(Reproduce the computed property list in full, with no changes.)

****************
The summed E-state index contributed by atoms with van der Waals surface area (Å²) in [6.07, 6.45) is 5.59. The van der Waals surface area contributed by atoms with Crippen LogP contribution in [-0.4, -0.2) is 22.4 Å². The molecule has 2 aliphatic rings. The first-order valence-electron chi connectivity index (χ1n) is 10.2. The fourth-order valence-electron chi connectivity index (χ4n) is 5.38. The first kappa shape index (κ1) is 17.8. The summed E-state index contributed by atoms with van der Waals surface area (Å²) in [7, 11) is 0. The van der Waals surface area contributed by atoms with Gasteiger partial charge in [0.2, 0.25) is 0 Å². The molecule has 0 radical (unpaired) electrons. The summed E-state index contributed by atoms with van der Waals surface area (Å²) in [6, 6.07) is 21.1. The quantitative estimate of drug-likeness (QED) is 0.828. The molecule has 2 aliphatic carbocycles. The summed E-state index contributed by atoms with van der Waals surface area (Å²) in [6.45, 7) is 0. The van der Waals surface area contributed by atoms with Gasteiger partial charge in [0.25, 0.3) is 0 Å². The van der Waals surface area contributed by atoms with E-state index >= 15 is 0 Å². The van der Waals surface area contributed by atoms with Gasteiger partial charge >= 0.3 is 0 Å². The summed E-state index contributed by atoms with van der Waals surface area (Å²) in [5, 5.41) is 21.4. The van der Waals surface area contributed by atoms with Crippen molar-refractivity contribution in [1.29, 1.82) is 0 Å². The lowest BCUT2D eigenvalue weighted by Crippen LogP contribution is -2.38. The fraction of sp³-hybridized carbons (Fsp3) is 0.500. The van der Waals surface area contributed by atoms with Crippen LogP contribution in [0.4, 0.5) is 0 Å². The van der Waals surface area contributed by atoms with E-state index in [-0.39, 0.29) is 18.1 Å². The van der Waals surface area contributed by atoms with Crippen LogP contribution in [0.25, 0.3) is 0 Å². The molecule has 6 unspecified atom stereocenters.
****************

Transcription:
The summed E-state index contributed by atoms with van der Waals surface area (Å²) in [6.07, 6.45) is 5.59. The van der Waals surface area contributed by atoms with Crippen LogP contribution in [-0.4, -0.2) is 22.4 Å². The molecule has 2 aliphatic rings. The first-order valence-electron chi connectivity index (χ1n) is 10.2. The fourth-order valence-electron chi connectivity index (χ4n) is 5.38. The first kappa shape index (κ1) is 17.8. The summed E-state index contributed by atoms with van der Waals surface area (Å²) in [7, 11) is 0. The van der Waals surface area contributed by atoms with Gasteiger partial charge in [0.2, 0.25) is 0 Å². The molecule has 0 radical (unpaired) electrons. The summed E-state index contributed by atoms with van der Waals surface area (Å²) in [6, 6.07) is 21.1. The quantitative estimate of drug-likeness (QED) is 0.828. The molecule has 2 aliphatic carbocycles. The summed E-state index contributed by atoms with van der Waals surface area (Å²) in [6.45, 7) is 0. The van der Waals surface area contributed by atoms with Gasteiger partial charge in [0.25, 0.3) is 0 Å². The van der Waals surface area contributed by atoms with E-state index >= 15 is 0 Å². The van der Waals surface area contributed by atoms with Gasteiger partial charge >= 0.3 is 0 Å². The summed E-state index contributed by atoms with van der Waals surface area (Å²) in [5, 5.41) is 21.4. The van der Waals surface area contributed by atoms with Crippen molar-refractivity contribution in [1.29, 1.82) is 0 Å². The lowest BCUT2D eigenvalue weighted by Crippen LogP contribution is -2.38. The fraction of sp³-hybridized carbons (Fsp3) is 0.500. The van der Waals surface area contributed by atoms with Crippen LogP contribution in [0.4, 0.5) is 0 Å². The van der Waals surface area contributed by atoms with E-state index in [-0.39, 0.29) is 18.1 Å². The van der Waals surface area contributed by atoms with Crippen LogP contribution in [0.25, 0.3) is 0 Å². The molecule has 6 unspecified atom stereocenters.